c.       The BR slides safely into third.   Same as above but when you read that there will only be a play at 3rd base, you will anticipate this and therefore, you will not continue to 2nd base but will sharpen your turn and stay ahead of the BR as you come to a hands-on-knees set near the 3rd base cutout.  Remember to watch the release of the throw so you do not get in the way of the throw.  This play is more difficult than most because of the angle from where the throw is coming from.  Sometimes it is better to get to the 3rd baseline side of the cutout to get more out of the way of the throw and also to have the best angle possible for the tag-play at 3rd base.

Hi Umpires,

Here are 10 more questions from the Jim Evans Desert Classic that I attended in Arizona.  Again, these are mostly about mechanics for the base umpire at 1st base.  Some questions are redundant but there is a purpose for this reduancy.

Enjoy and learn.

Peace,  LG

11.  Describe the base umpire’s starting position with no one on base?         The base umpire positions himself about 10-12 feet behind the 1st baseman with both feet in foul territory.  His right foot should be just off the foul line, and his body should be square to the plate.  His legs should be spread apart more than shoulder width.  He should be in a “ready” position in a hands-on-knees set (HOKS) as the pitcher is preparing to deliver the ball to the batter (see Section 10.2 on page 81 in the red manual).       If the 1st baseman positions himself deeper than normal, the base umpire will back up onto the outfield grass a bit, although the 10-12 foot distance will be cut back somewhat so that a proper pivot is still possible on a base hit.  Also, if the 1st baseman is playing in (shallow), he will move up with the 1st baseman, never coming closer than 10-15 feet from the base.  The reason why the base umpire positions himself in any of the above positions is to have him in good position for catch/no catch and fair/foul decisions involving the 1st baseman, while at the same time allowing the fielder adequate room should he dive for a ball in the direction of the umpire.  This position also gives the base umpire room to “recover” and get into position for a play at 1st base should the 1st baseman dive towards the umpire while fielding the ball with a play then following at 1st base.  The base umpire needs to be conscious of these positions so he is never too close nor too far back from the 1st baseman when no one is on base.  When the pitcher is in possession of the ball, the base umpire must keep his eyes on the pitcher.  Then, when the pitcher is into his windup and is ready to deliver the ball, the umpire’s head should turn towards the plate, and he should then focus on the plate area, being ready for any check swing possibilities.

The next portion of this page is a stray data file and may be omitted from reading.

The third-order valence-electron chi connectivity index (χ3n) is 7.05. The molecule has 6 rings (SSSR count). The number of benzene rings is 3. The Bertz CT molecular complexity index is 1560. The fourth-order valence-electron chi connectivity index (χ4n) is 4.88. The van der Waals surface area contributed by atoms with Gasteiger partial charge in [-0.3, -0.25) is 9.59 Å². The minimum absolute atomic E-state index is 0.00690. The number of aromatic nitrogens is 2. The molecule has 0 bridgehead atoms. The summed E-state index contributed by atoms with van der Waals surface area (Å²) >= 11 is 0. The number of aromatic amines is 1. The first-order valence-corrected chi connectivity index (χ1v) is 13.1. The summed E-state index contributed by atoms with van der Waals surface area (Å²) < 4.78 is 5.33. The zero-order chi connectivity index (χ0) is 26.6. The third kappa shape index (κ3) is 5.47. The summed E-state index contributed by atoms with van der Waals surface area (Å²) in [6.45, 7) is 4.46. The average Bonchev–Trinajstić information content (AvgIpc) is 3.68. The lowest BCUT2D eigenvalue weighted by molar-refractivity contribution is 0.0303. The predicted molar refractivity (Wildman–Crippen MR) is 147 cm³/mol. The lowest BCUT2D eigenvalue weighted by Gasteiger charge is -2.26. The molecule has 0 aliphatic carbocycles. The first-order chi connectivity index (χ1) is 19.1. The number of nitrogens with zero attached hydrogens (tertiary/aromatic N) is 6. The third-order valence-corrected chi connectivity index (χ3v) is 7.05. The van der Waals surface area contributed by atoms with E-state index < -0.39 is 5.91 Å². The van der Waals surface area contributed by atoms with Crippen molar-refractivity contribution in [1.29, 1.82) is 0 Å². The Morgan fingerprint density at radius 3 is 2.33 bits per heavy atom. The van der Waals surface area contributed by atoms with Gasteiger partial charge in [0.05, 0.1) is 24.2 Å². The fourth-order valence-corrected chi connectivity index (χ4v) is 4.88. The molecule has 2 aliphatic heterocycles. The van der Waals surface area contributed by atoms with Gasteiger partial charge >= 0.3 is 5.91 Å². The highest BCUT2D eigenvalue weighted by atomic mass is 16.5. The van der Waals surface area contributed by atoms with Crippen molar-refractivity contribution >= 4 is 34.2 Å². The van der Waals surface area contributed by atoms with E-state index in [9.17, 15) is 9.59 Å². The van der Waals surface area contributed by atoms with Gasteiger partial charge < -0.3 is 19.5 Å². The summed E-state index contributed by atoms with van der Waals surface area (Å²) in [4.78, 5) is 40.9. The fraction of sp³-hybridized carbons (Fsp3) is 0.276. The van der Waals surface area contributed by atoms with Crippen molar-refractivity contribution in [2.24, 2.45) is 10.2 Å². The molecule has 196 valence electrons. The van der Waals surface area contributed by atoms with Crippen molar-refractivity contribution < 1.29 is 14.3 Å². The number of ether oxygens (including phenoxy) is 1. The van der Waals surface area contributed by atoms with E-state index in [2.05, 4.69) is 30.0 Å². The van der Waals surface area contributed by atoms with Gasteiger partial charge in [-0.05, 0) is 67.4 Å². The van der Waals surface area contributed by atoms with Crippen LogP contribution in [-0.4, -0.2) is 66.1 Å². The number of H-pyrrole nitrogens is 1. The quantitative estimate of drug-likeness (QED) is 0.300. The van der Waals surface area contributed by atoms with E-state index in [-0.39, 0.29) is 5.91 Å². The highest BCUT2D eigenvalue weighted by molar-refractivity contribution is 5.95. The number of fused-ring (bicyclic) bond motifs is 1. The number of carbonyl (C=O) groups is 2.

12.  Describe how the umpire should be using his eyes when he is in his set position.  When the pitcher is in possession of the ball, the base umpire must keep his eyes on the pitcher.  Then, when the pitcher is into his windup and is ready to deliver the ball, the umpire’s head should turn towards the plate, and he should then focus on the plate area, being ready for any check swing possibilities.  

13.  What is a cue?   A cue is an action that a fielder takes to make a play.  A well-trained umpire will use cues to determine his movements to the best position possible for that play.  Examples of cues are 1) the direction the ball is hit; 2) the direction the fielder is moving to field the ball; 3) the release of the throw (reading a true throw); the 1st baseman’s method of covering 1st base; etc.